John MacArthur: Precisely because it is so powerful, the Bible has always had its enemies. Unbelievers challenge its credibility. Skeptics question its accuracy. Moral revisionists depreciate its precepts. Religious liberals dispute its supernatural character. Cultists twist its meaning. The most … Continue reading
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Spiritual leaders must once again embrace the sufficiency of Scripture and call their people back to it. Individual Christians must covenant with God to be men and women of the Word, finding their resources there and applying them to every aspect of their lives. You’ll never know what the Word can do if you don’t study and apply it. It isn’t enough to simply say you believe it. It must occupy an exalted place in your life. Since God Himself exalts it and magnifies it (Ps. 138:2), how much more should we?
…Counseling and encouraging one another with the Bible has always played an important role in the church. That role wasn’t given to Christian psychologists or secular psychoanalysts. It was given to pastors and teachers, and through their careful proclamation and instruction, to spiritually gifted Christians whose lives are pure, whose knowledge of God’s Word is mature, and who are available channels of the Word, the Spirit and divine wisdom. Paul said to the Roman believers, “You…are full of goodness, filled with all knowledge, and able also to admonish one another” (Rom. 15:14).
Each Christian is called to help, stimulate, and encourage one another within the body of Christ (Heb. 10:24-25). We must not allow neo-gnostic error to steal that ministry from those proficient in the Word and give it instead to professionals who adulterate it by mixing it with human wisdom and psychological theory.
~John MacArthur in Our Sufficiency in Christ
“So flee youthful passions and pursue righteousness, faith, love, and peace, along with those who call on the Lord from a pure heart.”
2 Timothy 2:22
As I began a new biblical counseling class today, I had the opportunity to share with the professor my reasons for choosing to study at the Master’s College. It didn’t take me long to summarize my response in two basic points:
- The school’s stand on the sufficiency of Scripture
- John MacArthur
For those who know me well, it’s no secret that John MacArthur occupies a place of high esteem in my life. In Heaven, I have great plans to hang out with the prophet Elijah, John MacArthur, and Keith Green, but I suppose I’ll have to wait to see exactly how that turns out. Known for his careful exposition of the Scriptures, Dr. MacArthur has been faithfully “unleashing the truth one verse at a time” for over forty years as pastor of Grace Community Church in southern California. As president of the Master’s College, he has ensured that the academics are centered around the authority and supremacy of God’s Word, and it was through his leadership that the school’s psychology program was replaced by the biblical counseling program of which I am now a part.
This past Sunday, as a visitor at Dr. MacArthur’s church, I was given a copy of one of his beautiful devotional books Daily Readings from the Life of Christ. In the book, he includes the following reflection on Jesus’ Sermon on the Mount, which challenges us to keep our lives pure from the inside out:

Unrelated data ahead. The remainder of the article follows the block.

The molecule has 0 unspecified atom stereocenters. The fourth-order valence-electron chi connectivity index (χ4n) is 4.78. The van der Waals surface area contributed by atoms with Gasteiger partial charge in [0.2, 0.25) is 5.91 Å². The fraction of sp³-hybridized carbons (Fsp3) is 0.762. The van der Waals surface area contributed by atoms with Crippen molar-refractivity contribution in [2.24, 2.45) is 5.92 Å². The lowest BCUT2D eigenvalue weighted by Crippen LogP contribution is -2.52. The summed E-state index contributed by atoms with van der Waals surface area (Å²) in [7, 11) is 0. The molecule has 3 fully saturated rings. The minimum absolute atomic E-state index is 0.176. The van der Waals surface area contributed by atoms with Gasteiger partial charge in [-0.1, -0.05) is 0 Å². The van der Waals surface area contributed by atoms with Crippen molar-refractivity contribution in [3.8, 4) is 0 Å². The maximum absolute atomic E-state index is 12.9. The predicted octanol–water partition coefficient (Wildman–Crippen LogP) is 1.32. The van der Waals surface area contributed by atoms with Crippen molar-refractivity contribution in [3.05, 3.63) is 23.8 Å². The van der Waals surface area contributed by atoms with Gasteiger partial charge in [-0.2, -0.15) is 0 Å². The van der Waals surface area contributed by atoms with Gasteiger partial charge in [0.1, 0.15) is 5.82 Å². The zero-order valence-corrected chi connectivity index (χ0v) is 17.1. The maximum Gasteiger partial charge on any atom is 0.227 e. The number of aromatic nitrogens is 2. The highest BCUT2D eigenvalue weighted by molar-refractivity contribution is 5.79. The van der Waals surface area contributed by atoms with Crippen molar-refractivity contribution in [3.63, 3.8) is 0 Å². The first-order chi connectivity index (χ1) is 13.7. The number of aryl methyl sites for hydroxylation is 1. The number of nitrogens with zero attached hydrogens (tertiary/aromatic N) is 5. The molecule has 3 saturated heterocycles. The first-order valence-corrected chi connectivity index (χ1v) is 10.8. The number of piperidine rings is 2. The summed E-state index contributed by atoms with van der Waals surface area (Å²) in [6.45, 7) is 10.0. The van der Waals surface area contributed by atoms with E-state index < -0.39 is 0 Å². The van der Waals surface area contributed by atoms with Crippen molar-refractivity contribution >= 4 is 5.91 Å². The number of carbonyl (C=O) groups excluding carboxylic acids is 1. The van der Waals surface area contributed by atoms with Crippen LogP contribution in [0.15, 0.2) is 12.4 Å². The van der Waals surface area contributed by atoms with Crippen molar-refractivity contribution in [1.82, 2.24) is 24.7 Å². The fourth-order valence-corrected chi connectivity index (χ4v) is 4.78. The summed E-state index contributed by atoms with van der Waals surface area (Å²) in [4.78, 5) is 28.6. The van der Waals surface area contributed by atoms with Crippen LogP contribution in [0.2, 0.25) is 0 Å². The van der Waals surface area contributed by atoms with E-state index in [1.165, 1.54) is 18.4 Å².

Desire, The Root Sin of Adultery
You have heard that it was said, “You shall not commit adultery”; but I say to you that everyone who looks at a woman with lust for her has already committed adultery with her in his heart.
The Seventh Commandment protects the sanctity of marriage, and anyone who relies on external righteousness to keep it is prone to break it. Just as anger equals murder, lustful desire equals adultery.
In Jesus’ admonition, “looks” indicates intentional and repeated gazing. Therefore He means purposeful looking that arouses lust. In contemporary terms, it condemns a man who sees an X-rated movie, watches a salacious television show, or visits pornographic websites. It encompasses any thought or action done to arouse sexual desire.
Jesus is not referring to accidental exposure to sexual temptation. It is no sin if a man looks away from a provocative scene. It is the continued look that Christ condemns, because that demonstrates an adulterous heart. And by inference this prohibition would apply to women also, who must not gaze at men or dress in seductive ways to elicit stares.
In earliest redemptive history, Job understood these principles: “I have made a covenant with my eyes; how then could I gaze at a virgin?…If my step has turned from the way, or my heart followed my eyes, or if any spot has stuck to my hands, let me sow and another eat, and let my crops be uprooted” (Job 31:1, 7-8).
If the adulterous heart gives in to temptation, the godly heart will protect itself, praying, “Turn away my eyes from looking at vanity, and revive me in Your ways. Establish Your word to Your servant, as that which produces reverence for You” (Ps. 119:37-38; cf. 2 Tim. 2:22).
What could replace your next lustful thought or glance? Instead of focusing on what God has graciously restricted, what blessings, privileges, and freedoms can capture your attention instead?
Illustration: Asif Akbar
The law of the LORD is perfect,
reviving the soul;
the testimony of the LORD is sure,
making wise the simple;
the precepts of the LORD are right,
rejoicing the heart;
the commandment of the LORD is pure,
enlightening the eyes;
the fear of the LORD is clean,
the rules of the LORD are true,
and righteous altogether.
More to be desired are they than gold,
even much fine gold;
sweeter also than honey
and drippings of the honeycomb.
Moreover, by them is your servant warned;
in keeping them there is great reward.
I’m trying something just a bit different today that I hope you’ll enjoy. Click the play button below to hear a little audio update from yours truly. :)
Read “The Sufficiency of Scripture” by John MacArthur